“Bottles, Trees and Things”: An Exhibition of Ken Kewley at Rothschild Fine Art Gallery, Tel Aviv, Israel.
In one of the corners of Tel Aviv’s sideways streets, Rothschild Fine Art, a gallery that relatively recently has moved closer to the downtown area of this city, since March 9, 2015, the attention of visitors met with still life paintings of Ken Kewley. Though the paintings on show shy away from making grand artistic statements, their flat pictorial space, contrasting primary colors, and rough impressionistic contours indicate that this artist maintains a continued dialogue with the tradition of European modernism and avant-garde. These canvases, thus, shift the time-frame of art historical reflection from an assumption that contemporary art has to be propelled by stylistic innovation to make its mark to a supposition that the debunking of the notion of progress has as important implications for the field of art as for other fields of action.
From this perspective, this series of paintings explores lateral directions of artistic vision that take art history as their starting point, while escaping from a precise positioning in the grid of art historical discourse. Rather than confirming the thesis of the end of art, these paintings raise the question of the crisis and eventual end of art critical discourse. Obviously contemporary, these still life works of art return to the basic notions of Western painting such as Alberti’s principles of perspective that represent spatial depth upon a flat pictorial surface with the help of visual conventions. Kewley’s incomplete deconstructions of this perspectival space of Western painting, as he visually flattens objects that artistic realism would render life-like, both step outside the conventional aesthetic sensibility of, for instance, photographic technical machinery that reproduces the reality according to its own rules and opens a dialogue with historically modernist painters, such as Pablo Picasso, who as much defined their artistic style in opposition to the technical reproducibility of photography.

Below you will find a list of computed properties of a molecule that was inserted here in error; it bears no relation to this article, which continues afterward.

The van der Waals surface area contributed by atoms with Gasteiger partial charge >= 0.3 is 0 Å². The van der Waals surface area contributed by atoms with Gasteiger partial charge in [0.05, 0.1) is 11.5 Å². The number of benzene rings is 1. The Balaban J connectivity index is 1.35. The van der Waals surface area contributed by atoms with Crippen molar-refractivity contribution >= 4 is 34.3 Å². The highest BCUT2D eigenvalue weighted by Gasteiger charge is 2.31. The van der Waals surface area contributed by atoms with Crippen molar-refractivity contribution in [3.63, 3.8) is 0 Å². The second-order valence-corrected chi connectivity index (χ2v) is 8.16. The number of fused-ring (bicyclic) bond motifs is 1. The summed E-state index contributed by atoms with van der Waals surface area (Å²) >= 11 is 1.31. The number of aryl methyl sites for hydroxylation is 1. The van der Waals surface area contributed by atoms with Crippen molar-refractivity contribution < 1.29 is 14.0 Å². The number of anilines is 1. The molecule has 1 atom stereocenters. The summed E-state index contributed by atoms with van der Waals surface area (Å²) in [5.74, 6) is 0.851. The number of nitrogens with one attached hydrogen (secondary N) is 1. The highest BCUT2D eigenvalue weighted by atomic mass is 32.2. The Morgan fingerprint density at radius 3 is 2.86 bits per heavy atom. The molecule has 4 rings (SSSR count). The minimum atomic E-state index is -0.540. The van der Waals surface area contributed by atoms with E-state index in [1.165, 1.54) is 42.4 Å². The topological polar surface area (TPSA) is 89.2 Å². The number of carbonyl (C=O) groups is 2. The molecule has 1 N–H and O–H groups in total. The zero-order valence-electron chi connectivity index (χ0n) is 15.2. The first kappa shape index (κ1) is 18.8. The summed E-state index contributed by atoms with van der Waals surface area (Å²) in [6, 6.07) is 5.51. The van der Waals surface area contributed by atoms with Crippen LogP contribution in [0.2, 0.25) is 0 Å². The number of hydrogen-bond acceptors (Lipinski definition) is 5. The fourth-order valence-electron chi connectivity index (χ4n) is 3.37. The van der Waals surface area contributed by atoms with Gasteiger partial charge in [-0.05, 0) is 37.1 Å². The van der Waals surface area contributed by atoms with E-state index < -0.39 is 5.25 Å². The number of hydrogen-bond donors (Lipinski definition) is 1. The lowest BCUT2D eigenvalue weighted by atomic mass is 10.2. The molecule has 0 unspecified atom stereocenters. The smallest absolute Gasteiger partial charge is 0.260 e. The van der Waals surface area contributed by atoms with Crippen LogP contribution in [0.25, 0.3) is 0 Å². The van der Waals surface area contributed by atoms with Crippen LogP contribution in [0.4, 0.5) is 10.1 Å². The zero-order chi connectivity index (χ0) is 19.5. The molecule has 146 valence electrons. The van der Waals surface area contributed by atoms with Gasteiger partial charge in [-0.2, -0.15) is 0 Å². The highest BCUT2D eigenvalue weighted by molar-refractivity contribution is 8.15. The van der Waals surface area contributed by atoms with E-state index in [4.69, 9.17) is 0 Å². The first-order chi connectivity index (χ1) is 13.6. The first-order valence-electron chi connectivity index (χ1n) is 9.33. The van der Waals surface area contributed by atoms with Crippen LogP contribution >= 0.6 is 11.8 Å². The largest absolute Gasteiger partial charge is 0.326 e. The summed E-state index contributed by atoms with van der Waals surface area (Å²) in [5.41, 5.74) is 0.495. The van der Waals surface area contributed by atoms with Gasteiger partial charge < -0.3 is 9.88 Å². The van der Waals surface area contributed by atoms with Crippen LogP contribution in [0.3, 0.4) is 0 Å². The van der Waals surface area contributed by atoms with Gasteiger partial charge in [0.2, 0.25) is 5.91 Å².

Rather than being abstractions, these works, thus, make a detour to the mise-en-scène of art history in that they take the technical questions of painter’s métier, such as the construction of pictorial space, into the direction where the appreciation of the solutions that Kewley proposes demands a finely-grained discussion of the particular aesthetic choices they involve. In other words, the still life scenes that this artist depicts do not strive to represent a particular arrangement of objects, as would be characteristic of classical art, or a particular artistic programme, as one would assume modernist artists could be described as following. Instead, these paintings represent a fictional, artistically individual and art-historically informed perspective on still life as a genre of painting. Nevertheless, these works also invite a reflection on the manner in which Kewley has deformed the traditional geometrical optics of Alberti’s perspective, in order to arrive at the interposition of pictorial surfaces that produce the contours of the objects he arranges in the internal space that his paintings open up to.
Not being windows unto the world in a representational sense, these works of art stand in the shadow of art historical reflection on artistic genres, representational conventions and the timelessly technical aspects of painter’s work.